An oft repeated management quote goes like this: “Planning is indispensable, but plans are useless.”
Whether you like it or not, planning is essential. Without planning, there’s no horizon to look at and no way to know at what point in time deliverables will be given. However, anyone can tell you this: It rarely happens that the plan will be spot-on accurate. You don’t need a project manager to tell you that!
Planning leads to estimation of items or tasks to be executed in a project. Unfortunately, an enormous amount of time is spent in estimating — meticulously breaking down the deliverables to packages, then to tasks, finding dependencies and checking if anything at all is missed. Ironically, the name is “Estimate.” It means that these items aren’t cast in stone, and they need not be accurate. Also, as the name suggests, an estimate is not a commitment; it can change.
The Project Management Institute® (PMI), the leading standard body on project management, explains that there will be variations in estimates at different stages of a project, as shown in the diagram below. Typically, this type of “tornado diagram” is generally used in risk sensitivity analysis. However, I have taken the liberty of using it in estimation. After all, estimation itself is fraught with inherent risks.
PMI’s PMBOK Guide 5th Edition tells that a “rough order of magnitude” (ROM) estimate is applicable during the initial stages of the project. Here the range runs from -25 percent (optimistic) to 75 percent (pessimistic). For example, an estimation of 10 weeks will vary from 7.5 weeks to 17.5 weeks. As the project progresses, the range gets narrower as in Budgetary Estimate (-10 percent to 25 percent). In the later stage of the project the range becomes definitive; the variation runs from -5 percent to 10 percent. I have put the final range as zero percent when the final product is delivered. Only at that point in the project will the estimate and actual value match!
Another estimation technique considered by PMI — Program Evaluation and Review Technique or PERT — says there can be three types of estimates: pessimistic, optimistic, and most likely. To derive a final estimate, you have to take an average or weighted average.
You may well ask, if estimates aren’t concrete and significant variations arise in different stages of a project, then why estimate at all? Estimation helps in certain areas:
- To set goals;
- For decision making by considering trade-offs; and
- To communicate with stakeholder, both internal and external.
So estimation is useful and needed. But why spend countless hours on it, when we know it’s likely to change? Well, granted that in fully plan-driven approaches, you need to have complete end-to-end plan and hence, a detailed estimate. But how about business areas where requirement churns are high? Doing a detailed, time-consuming estimation exercise in such cases won’t be a judicious use of time.
Therefore, I advise going for relative estimation.
Relative estimation is based on the principle of comparison. Let’s look at some examples.
You’re shopping for clothes. Do you ask for a shirt with a shoulder length of 110 cm and 55 mm, or do you simply ask for a shirt with small (S), medium (M) or large (L) measurement? You’re most likely to choose by checking the relative measurement and, of course, briefly checking whether it will fit you. That’s a relative estimate, first looking at your own shoulder size, then the shirts available and then choosing which one is most likely to fit.
When you’re having lunch in a restaurant, do you order 200 grams of rice, 100 grams of dal, 10 mg of salt and 10 mg of sugar? Quite unlikely. Rather, you seek out a small meal, a mid-sized one or a super-sized serving. Or you may ask the waiter what size a given dish is. The waiter might signal with his or her hands to help you decide which one will be right for your appetite. That’s also using relative estimation. (Thanks to Mike Cohn’s Agile Estimating and Planning for this explanation.)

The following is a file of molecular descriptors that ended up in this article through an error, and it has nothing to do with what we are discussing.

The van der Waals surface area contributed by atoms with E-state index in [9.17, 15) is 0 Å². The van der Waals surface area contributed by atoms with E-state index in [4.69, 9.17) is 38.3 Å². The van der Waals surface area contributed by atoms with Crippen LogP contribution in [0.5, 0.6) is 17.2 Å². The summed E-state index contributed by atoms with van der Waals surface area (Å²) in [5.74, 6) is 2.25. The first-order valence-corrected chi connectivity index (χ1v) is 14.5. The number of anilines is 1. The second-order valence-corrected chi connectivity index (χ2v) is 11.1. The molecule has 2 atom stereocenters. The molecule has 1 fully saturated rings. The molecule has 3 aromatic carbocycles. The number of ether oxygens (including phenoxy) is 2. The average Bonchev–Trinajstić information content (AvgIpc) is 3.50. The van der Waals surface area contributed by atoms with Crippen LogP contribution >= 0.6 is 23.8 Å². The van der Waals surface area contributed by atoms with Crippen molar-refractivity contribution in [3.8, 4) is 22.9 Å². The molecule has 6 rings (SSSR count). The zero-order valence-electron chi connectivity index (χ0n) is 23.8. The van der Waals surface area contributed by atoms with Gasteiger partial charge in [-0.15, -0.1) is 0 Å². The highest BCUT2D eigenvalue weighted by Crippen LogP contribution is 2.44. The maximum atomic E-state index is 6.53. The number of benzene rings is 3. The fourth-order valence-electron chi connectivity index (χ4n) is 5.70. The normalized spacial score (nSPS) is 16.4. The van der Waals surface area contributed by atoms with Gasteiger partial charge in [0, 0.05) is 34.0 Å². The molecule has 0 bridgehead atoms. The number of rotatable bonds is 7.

You’re buying fruit at a stand. You see a variety of choices, smaller to bigger sizes, from lesser to more ripened, from fresh to not-so-fresh. Do you ask for mangoes that are 40 percent ripe or 110 grams in weight or 90 percent fresh? Unlikely. Rather you compare or you may ask the vendor a few questions and take a judgement call. Again, that’s relative estimation.
Now, let’s extend that to agile development, using another example with fruit.
Understanding Agile Estimation with “Fruit Points”
Imagine you have a special event at your home and you want to make a fruit salad. You have a big accumulation of fruit in front of you — grapes, apples, watermelons, bananas and mangoes. You want to estimate how long it will take to cut and dress them.
Let’s take a grape first and assign it one “fruit point.” Why one point and not 10? It’s just arbitrary. You can very much choose another measure — 10 points or 50 points or even 100 points. The idea here is to measure the relative time of cutting and dressing one fruit with respect to another.
While cutting, there are certain uncertainties involved, such as the sharpness of the knife, size of the fruit and cutting difficulty. Keeping those in mind, we have to find out how long it will take to cut these fruits: grapes, apples, oranges, bananas, pineapples, coconuts, pears, mangos, cucumbers and watermelons.
If dressing a grape is one fruit point, then dressing for a banana will be around three points because you have to peel the skin before you can cut it. An apple will be around five fruit points because you have to clear both ends, peel off the skin, cut it, and also remove the seeds. For a cucumber (botanically a fruit!), it will take more time than a grape, but less than an apple and will be in the range of a banana. Of course, if you have a big one and you want to peel-off its skin, you can assign five or even eight fruit points.
After completing the exercise for all the fruit items, I have assigned the following “fruit points” to cut and dress the individual fruits in the basket.